Furthermore, both of these species along with black blowflies can carry myiasis – aka flystrike – a painful and potentially fatal disease that can spread quickly once one chicken is infected.
2. Mosquitoes and biting gnats
Most people will be more than familiar with mosquitoes and other biting species like gnats, and these can be a problem for chickens just as they are for humans.
Chicken keepers should be wary of mosquitoes in particular since their bites can spread avian pox, something anyone with a flock of chickens will be keen to avoid.
This disease causes growths on the un-feathered parts of the birds – and in rarer instances, ulcerous lesions in the throat and mouth.
Once a single chicken is infected, the disease can be spread through dried scabs, secretions, blood, feather debris and skin dander – and since there is no treatment for avian pox, it’s far better to prevent an outbreak than treat your chickens once they are infected.
Biting gnats and black flies will also feed on the blood of your chickens – although, in most cases, this is more of an irritation than a serious problem.
Slugs are also worth a mention in the list of bugs to look out for – because even though chickens will happily eat them, occasionally they can harm or even kill a chicken.
This is because slugs secrete slime as a defense mechanism, which makes them hard to swallow.
For this reason, if a chicken tries to eat a slug before it is dead, the increased slime can make the whole experience quite unpleasant for the chicken – and in rare instances, smaller chickens have been known to choke to death.
Protecting chickens from flies and mosquitoes
Since flies and mosquitoes pose the greatest risk to your flock, you should take steps to minimize the danger. Here are some of the most important things you should do.
1. Eliminate standing water
Mosquitoes require standing water to lay their eggs, so one of the most important things you can do to eliminate mosquitoes is to ensure there is no standing water near your chickens.
Mosquitoes don’t need much standing water to breed – even a cup of water left out on a table will do – so you’ll have to be extremely diligent in making sure none is found on or around your property.
2. Install fine mesh to protect chickens at night
Since most mosquitoes and other biting insects feed after sundown, you should install a fine mosquito mesh around your chicken coop to protect them.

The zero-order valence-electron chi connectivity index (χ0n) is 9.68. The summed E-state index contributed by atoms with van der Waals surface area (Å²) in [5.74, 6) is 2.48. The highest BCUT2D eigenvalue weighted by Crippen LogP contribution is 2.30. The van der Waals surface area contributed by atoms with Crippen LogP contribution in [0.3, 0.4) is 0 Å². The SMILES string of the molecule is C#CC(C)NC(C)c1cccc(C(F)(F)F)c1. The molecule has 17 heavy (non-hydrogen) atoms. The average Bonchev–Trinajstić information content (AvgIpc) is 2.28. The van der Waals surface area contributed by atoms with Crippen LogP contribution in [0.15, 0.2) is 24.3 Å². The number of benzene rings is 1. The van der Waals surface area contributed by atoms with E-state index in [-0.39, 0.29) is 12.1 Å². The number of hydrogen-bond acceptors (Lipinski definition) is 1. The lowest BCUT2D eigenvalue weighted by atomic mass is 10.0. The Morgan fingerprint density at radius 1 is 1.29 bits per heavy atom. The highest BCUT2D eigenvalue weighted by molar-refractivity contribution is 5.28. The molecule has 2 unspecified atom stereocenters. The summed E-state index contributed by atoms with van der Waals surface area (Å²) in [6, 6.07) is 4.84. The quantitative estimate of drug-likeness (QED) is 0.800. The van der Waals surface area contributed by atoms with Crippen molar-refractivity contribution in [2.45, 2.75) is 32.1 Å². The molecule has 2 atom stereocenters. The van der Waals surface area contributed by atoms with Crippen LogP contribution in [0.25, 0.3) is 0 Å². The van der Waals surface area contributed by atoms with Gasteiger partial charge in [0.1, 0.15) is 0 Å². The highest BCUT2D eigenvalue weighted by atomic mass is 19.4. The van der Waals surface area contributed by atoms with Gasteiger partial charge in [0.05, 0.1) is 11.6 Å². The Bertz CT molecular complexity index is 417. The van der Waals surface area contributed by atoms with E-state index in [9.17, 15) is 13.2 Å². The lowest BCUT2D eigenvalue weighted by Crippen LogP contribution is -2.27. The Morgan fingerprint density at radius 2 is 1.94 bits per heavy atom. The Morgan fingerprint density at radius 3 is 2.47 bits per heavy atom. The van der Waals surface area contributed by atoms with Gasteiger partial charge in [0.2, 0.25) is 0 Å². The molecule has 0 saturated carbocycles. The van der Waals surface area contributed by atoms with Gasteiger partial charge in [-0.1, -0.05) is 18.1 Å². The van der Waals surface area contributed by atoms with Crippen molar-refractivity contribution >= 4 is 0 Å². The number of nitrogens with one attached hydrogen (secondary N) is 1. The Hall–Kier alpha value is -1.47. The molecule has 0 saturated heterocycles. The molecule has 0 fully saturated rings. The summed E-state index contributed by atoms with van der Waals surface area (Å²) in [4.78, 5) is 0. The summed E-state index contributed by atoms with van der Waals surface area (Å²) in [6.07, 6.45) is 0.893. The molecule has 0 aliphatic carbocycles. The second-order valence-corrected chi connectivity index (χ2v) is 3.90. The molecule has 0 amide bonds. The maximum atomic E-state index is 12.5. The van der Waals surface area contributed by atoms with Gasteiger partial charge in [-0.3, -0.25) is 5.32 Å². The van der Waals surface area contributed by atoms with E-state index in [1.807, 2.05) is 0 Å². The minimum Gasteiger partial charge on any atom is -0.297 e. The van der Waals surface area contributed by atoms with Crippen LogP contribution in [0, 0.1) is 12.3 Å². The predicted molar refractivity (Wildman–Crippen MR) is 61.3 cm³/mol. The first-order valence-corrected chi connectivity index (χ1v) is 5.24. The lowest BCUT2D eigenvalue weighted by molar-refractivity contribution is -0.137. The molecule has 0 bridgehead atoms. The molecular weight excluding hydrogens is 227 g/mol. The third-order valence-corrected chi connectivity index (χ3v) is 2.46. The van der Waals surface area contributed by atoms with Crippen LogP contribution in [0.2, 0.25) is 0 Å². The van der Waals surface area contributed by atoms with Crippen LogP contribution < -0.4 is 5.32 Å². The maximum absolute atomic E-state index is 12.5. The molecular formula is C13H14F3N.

However, this kind of mesh won’t protect against larger predators like raccoons or foxes, so you should also install a second outer layer of stronger wire mesh an inch or so outside the inner one.
3. Remove droppings from in and around the coop daily
Remove droppings daily to prevent flies from laying eggs there and to prevent parasites being passed from one chicken to another.
4. Change the litter frequently
As well as removing the droppings daily, you should also change the litter frequently for the same reasons.
5. Clean up after snack time
After feeding your chickens things like fresh fruit, always remove what they don’t eat after mealtime to prevent flies from laying eggs in it.
6. Clean food and water spills quickly
Similarly, you should clean up spilled food and water quickly to prevent flies from breeding in it.
7. Set fly traps
Setting up fly paper or other fly traps will help kill any flies present around your birds.
8. Provide proper ventilation
You should ensure your chicken coop is properly ventilated to prevent a build-up of moisture. This will stop flies breeding and laying eggs there. Also, cover the ventilation holes with fine mesh to stop insects getting in that way.
9. Mix diatomaceous earth with the litter
Food-grade diatomaceous earth contains microscopic particles that are harmless to chickens but that slice through the exoskeletons of flies and other insects – so by mixing some into the litter, you will kill any flies or other pests that manage to get in.
10. Plant insect-repelling plants
Planting certain plants like lavender or lemongrass can help repel flies and mosquitoes. It isn’t 100% effective though, so this should be used alongside all of the other methods we’ve mentioned.
11. Don’t use pesticide
Don’t be tempted to use pesticide to control flies, mosquitoes or other pests. It may kill the pests, but it is also dangerous for your birds and so should be avoided.
Most bugs are fine – but you still need to take some precautions
As we have seen, chickens will eat almost any bugs, and most of them are quite safe for them to consume.
However, some flies and mosquitoes can carry parasites and diseases, so if you want to keep your flock happy and healthy, you need to take certain precautions to protect them against these dangers.